The American Heart Association (AHA) and the European Resuscitation Council (ERC) updated their recommendations on the efficacy of using only chest compressions in people who experience sudden cardiac arrest, indicating that they can be carried effectively without mechanical breathing.
A heart is unlikely to be revived with CPR. It aims to prevent or at least delay tissue death by maintaining the flow of oxygenated blood to the brain and heart. Without resulting in permanent brain damage, CPR can extend the window of opportunity for successful resuscitation.
The International Liaison Committee on Resuscitation (ILCOR) adopted new standards. For first responders and medical professionals, the new regulations simplify early resuscitation.
The updated recommendations state that if there is no breathing, rescuers should start CPR right away rather than check for a pulse. They continued that rescue breathing should never be performed without chest compression.
The two crucial CPR techniques are compressions of the chest and breathing.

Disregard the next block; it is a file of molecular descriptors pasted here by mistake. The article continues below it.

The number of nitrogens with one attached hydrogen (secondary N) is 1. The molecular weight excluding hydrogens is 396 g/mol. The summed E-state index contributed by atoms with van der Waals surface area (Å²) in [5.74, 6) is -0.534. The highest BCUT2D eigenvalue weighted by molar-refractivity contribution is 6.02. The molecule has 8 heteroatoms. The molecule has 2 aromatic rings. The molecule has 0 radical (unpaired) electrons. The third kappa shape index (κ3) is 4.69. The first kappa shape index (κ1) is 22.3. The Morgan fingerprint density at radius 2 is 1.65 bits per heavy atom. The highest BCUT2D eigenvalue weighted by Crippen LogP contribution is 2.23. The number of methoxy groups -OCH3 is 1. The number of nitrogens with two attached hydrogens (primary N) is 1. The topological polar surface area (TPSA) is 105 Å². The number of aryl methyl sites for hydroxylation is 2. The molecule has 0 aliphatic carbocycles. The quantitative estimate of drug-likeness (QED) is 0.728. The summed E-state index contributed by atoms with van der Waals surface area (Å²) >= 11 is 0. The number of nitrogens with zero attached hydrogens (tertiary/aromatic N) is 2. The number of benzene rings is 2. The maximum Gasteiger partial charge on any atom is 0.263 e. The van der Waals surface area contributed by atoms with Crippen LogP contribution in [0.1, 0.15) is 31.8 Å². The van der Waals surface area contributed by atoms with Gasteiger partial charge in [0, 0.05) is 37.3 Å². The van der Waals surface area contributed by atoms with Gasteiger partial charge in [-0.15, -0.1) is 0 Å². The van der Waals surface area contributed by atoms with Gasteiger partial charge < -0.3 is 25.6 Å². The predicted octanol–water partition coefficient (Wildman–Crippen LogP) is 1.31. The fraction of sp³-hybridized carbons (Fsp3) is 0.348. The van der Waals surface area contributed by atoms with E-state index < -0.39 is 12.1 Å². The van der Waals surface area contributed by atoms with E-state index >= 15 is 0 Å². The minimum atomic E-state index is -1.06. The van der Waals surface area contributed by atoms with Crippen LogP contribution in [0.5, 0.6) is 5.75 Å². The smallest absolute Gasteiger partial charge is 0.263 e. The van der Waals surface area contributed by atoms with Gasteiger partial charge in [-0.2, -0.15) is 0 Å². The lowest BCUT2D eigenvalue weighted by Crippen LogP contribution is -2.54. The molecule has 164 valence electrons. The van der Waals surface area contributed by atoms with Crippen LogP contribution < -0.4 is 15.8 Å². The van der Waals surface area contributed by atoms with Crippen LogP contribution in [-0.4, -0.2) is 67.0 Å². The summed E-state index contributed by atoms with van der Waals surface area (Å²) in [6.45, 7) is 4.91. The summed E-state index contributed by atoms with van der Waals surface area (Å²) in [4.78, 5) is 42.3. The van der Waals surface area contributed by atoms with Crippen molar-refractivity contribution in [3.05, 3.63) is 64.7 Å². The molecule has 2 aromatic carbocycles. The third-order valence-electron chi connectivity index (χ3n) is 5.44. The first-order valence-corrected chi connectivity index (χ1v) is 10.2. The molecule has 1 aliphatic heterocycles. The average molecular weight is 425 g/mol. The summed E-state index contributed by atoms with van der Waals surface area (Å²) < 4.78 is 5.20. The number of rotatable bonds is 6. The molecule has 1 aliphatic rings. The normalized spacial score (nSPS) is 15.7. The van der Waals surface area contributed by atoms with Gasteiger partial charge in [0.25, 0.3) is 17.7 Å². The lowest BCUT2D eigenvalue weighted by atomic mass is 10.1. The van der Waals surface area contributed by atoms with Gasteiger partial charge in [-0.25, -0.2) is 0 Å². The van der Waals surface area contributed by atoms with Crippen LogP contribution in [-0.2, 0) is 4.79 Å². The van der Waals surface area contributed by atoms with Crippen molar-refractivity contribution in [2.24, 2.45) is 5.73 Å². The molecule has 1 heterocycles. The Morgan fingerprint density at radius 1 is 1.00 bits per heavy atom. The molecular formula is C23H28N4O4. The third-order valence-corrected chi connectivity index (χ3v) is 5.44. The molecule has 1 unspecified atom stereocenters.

Next to the injured person, the first responder should kneel. They should be laying on their backs. For adults, place the heel of one hand at the middle of the chest. Your second hand should be placed on top of the first one with its fingers interlaced.
The chest should be pushed down between 1.5 and 2 inches. If the victim is a child, crush with one hand to a maximum of 1.5 inches if the victim is between the ages of 1 and 8. release and wait for the chest to fully heal before trying again. Always keep your elbows straight.
At a pulse rate of 100 beats per minute, push the breastbone up and down 30 times to a depth of around 5 cm.
Make sure your airway is unobstructed and seal it by compressing your nose. Gently raise the chin up with your other hand’s two fingers. Exhale into the injured person’s airway after taking a deep breath and placing your mouth over theirs. Exhale into the injured person’s airway.
The chest rising and falling should be visible. To get another breath, lift your head and inhale deeply. As necessary, repeat steps 1, 2, 3, and 4.
Repeat the two breaths and 30 chest compressions about five times before confirming that you are breathing normally. If they are not breathing normally, keep performing CPR. Stay with the victim until help arrives if their breathing becomes normal.
Time is the most crucial factor, although chest compressions alone can save your life. Make sure to respond quickly. It’s important to avoid letting your hands bounce while giving chest compressions. Make sure your hand’s heel is touching the chest when performing chest compressions.
You might hear some pops and cracks while applying chest compressions. This is normal, so don’t be alarmed.